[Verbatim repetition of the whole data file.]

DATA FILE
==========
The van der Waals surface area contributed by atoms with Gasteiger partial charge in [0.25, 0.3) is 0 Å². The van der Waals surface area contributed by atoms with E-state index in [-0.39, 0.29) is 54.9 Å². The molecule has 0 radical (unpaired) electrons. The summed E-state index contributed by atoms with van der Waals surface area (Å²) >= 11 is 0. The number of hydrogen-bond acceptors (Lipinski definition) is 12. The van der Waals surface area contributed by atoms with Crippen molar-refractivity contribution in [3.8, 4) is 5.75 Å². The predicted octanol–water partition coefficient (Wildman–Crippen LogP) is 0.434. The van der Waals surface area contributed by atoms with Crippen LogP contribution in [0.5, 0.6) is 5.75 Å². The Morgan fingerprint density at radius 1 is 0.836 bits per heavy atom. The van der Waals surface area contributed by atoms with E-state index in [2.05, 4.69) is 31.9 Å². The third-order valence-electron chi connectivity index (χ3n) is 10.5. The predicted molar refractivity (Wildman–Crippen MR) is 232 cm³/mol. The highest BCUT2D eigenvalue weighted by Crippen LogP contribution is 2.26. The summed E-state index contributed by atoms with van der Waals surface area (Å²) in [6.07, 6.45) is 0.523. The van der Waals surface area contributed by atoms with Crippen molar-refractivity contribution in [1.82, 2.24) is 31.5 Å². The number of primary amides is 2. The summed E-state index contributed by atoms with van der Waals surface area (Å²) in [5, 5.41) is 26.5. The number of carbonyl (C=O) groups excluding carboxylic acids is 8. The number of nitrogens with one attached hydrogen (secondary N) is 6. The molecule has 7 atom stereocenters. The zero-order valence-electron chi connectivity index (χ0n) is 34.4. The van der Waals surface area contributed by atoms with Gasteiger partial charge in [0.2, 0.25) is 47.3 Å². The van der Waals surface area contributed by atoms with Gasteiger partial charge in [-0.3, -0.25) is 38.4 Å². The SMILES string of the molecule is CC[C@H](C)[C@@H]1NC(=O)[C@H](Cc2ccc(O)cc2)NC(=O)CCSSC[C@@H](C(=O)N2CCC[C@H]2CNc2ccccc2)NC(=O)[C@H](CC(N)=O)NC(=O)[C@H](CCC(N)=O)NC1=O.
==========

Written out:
The van der Waals surface area contributed by atoms with Gasteiger partial charge in [0.25, 0.3) is 0 Å². The van der Waals surface area contributed by atoms with E-state index in [-0.39, 0.29) is 54.9 Å². The molecule has 0 radical (unpaired) electrons. The summed E-state index contributed by atoms with van der Waals surface area (Å²) >= 11 is 0. The number of hydrogen-bond acceptors (Lipinski definition) is 12. The van der Waals surface area contributed by atoms with Crippen molar-refractivity contribution in [3.8, 4) is 5.75 Å². The predicted octanol–water partition coefficient (Wildman–Crippen LogP) is 0.434. The van der Waals surface area contributed by atoms with Crippen LogP contribution in [0.5, 0.6) is 5.75 Å². The Morgan fingerprint density at radius 1 is 0.836 bits per heavy atom. The van der Waals surface area contributed by atoms with E-state index in [2.05, 4.69) is 31.9 Å². The third-order valence-electron chi connectivity index (χ3n) is 10.5. The predicted molar refractivity (Wildman–Crippen MR) is 232 cm³/mol. The highest BCUT2D eigenvalue weighted by Crippen LogP contribution is 2.26. The summed E-state index contributed by atoms with van der Waals surface area (Å²) in [6.07, 6.45) is 0.523. The van der Waals surface area contributed by atoms with Crippen molar-refractivity contribution in [1.82, 2.24) is 31.5 Å². The number of primary amides is 2. The summed E-state index contributed by atoms with van der Waals surface area (Å²) in [5, 5.41) is 26.5. The number of carbonyl (C=O) groups excluding carboxylic acids is 8. The number of nitrogens with one attached hydrogen (secondary N) is 6. The molecule has 7 atom stereocenters. The zero-order valence-electron chi connectivity index (χ0n) is 34.4. The van der Waals surface area contributed by atoms with Gasteiger partial charge in [0.2, 0.25) is 47.3 Å². The van der Waals surface area contributed by atoms with Gasteiger partial charge in [-0.3, -0.25) is 38.4 Å². The SMILES string of the molecule is CC[C@H](C)[C@@H]1NC(=O)[C@H](Cc2ccc(O)cc2)NC(=O)CCSSC[C@@H](C(=O)N2CCC[C@H]2CNc2ccccc2)NC(=O)[C@H](CC(N)=O)NC(=O)[C@H](CCC(N)=O)NC1=O.